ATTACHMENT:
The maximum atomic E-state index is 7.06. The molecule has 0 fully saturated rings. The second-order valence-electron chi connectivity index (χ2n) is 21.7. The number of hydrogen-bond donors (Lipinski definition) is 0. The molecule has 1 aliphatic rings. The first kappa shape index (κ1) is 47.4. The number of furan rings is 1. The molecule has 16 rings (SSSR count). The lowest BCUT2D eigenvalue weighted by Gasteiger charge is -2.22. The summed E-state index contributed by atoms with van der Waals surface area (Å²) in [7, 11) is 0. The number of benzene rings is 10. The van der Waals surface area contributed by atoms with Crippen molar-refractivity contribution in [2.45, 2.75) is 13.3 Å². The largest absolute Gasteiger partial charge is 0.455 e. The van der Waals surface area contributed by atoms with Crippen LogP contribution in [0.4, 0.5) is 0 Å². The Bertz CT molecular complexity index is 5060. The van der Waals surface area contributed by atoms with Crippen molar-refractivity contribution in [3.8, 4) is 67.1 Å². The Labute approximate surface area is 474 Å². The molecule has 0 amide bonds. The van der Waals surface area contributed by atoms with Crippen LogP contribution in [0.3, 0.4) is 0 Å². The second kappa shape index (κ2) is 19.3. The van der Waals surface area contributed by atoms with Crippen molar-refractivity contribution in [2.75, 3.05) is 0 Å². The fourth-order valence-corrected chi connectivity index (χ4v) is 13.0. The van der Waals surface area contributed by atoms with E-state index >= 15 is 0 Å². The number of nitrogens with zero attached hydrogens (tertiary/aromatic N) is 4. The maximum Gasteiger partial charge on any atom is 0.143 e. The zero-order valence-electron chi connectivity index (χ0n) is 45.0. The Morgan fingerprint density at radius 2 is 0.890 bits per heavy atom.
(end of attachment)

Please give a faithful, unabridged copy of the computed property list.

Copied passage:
The maximum atomic E-state index is 7.06. The molecule has 0 fully saturated rings. The second-order valence-electron chi connectivity index (χ2n) is 21.7. The number of hydrogen-bond donors (Lipinski definition) is 0. The molecule has 1 aliphatic rings. The first kappa shape index (κ1) is 47.4. The number of furan rings is 1. The molecule has 16 rings (SSSR count). The lowest BCUT2D eigenvalue weighted by Gasteiger charge is -2.22. The summed E-state index contributed by atoms with van der Waals surface area (Å²) in [7, 11) is 0. The number of benzene rings is 10. The van der Waals surface area contributed by atoms with Crippen molar-refractivity contribution in [2.45, 2.75) is 13.3 Å². The largest absolute Gasteiger partial charge is 0.455 e. The van der Waals surface area contributed by atoms with Crippen LogP contribution in [0.4, 0.5) is 0 Å². The Bertz CT molecular complexity index is 5060. The van der Waals surface area contributed by atoms with Crippen molar-refractivity contribution in [3.8, 4) is 67.1 Å². The Labute approximate surface area is 474 Å². The molecule has 0 amide bonds. The van der Waals surface area contributed by atoms with Crippen LogP contribution in [0.3, 0.4) is 0 Å². The second kappa shape index (κ2) is 19.3. The van der Waals surface area contributed by atoms with Crippen molar-refractivity contribution in [2.75, 3.05) is 0 Å². The fourth-order valence-corrected chi connectivity index (χ4v) is 13.0. The van der Waals surface area contributed by atoms with E-state index >= 15 is 0 Å². The number of nitrogens with zero attached hydrogens (tertiary/aromatic N) is 4. The maximum Gasteiger partial charge on any atom is 0.143 e. The zero-order valence-electron chi connectivity index (χ0n) is 45.0. The Morgan fingerprint density at radius 2 is 0.890 bits per heavy atom.